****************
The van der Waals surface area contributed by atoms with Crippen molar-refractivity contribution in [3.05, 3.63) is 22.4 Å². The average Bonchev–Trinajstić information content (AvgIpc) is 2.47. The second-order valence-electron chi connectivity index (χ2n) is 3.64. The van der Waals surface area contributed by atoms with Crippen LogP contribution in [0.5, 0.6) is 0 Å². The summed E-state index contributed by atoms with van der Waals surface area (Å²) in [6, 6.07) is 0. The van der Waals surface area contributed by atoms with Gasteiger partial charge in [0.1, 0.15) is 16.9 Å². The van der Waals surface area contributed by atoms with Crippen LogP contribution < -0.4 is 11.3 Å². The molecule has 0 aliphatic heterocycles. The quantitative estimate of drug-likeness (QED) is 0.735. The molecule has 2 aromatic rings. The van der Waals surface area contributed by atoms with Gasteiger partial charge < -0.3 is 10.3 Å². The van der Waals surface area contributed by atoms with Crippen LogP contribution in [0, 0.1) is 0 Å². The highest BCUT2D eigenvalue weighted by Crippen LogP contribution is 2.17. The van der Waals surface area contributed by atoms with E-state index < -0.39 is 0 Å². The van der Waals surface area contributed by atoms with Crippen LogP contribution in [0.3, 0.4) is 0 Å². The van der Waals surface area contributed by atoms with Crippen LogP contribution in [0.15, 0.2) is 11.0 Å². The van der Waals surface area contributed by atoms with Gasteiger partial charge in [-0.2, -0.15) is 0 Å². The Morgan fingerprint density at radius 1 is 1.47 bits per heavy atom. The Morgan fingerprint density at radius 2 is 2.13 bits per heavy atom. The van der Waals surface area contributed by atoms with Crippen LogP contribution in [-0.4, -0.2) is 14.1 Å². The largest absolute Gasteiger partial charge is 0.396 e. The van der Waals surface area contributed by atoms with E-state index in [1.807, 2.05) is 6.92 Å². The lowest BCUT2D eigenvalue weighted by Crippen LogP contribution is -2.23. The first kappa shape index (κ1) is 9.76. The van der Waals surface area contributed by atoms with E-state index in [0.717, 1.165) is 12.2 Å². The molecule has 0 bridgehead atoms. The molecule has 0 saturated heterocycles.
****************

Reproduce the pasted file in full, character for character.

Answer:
The van der Waals surface area contributed by atoms with Crippen molar-refractivity contribution in [3.05, 3.63) is 22.4 Å². The average Bonchev–Trinajstić information content (AvgIpc) is 2.47. The second-order valence-electron chi connectivity index (χ2n) is 3.64. The van der Waals surface area contributed by atoms with Crippen LogP contribution in [0.5, 0.6) is 0 Å². The summed E-state index contributed by atoms with van der Waals surface area (Å²) in [6, 6.07) is 0. The van der Waals surface area contributed by atoms with Gasteiger partial charge in [0.1, 0.15) is 16.9 Å². The van der Waals surface area contributed by atoms with Crippen LogP contribution < -0.4 is 11.3 Å². The molecule has 0 aliphatic heterocycles. The quantitative estimate of drug-likeness (QED) is 0.735. The molecule has 2 aromatic rings. The van der Waals surface area contributed by atoms with Gasteiger partial charge < -0.3 is 10.3 Å². The van der Waals surface area contributed by atoms with Crippen LogP contribution in [0, 0.1) is 0 Å². The highest BCUT2D eigenvalue weighted by Crippen LogP contribution is 2.17. The van der Waals surface area contributed by atoms with E-state index < -0.39 is 0 Å². The van der Waals surface area contributed by atoms with Crippen LogP contribution in [0.3, 0.4) is 0 Å². The van der Waals surface area contributed by atoms with Crippen LogP contribution in [0.15, 0.2) is 11.0 Å². The van der Waals surface area contributed by atoms with Gasteiger partial charge in [-0.2, -0.15) is 0 Å². The Morgan fingerprint density at radius 1 is 1.47 bits per heavy atom. The Morgan fingerprint density at radius 2 is 2.13 bits per heavy atom. The van der Waals surface area contributed by atoms with Crippen LogP contribution in [-0.4, -0.2) is 14.1 Å². The largest absolute Gasteiger partial charge is 0.396 e. The van der Waals surface area contributed by atoms with E-state index in [1.807, 2.05) is 6.92 Å². The lowest BCUT2D eigenvalue weighted by Crippen LogP contribution is -2.23. The first kappa shape index (κ1) is 9.76. The van der Waals surface area contributed by atoms with E-state index in [0.717, 1.165) is 12.2 Å². The molecule has 0 bridgehead atoms. The molecule has 0 saturated heterocycles.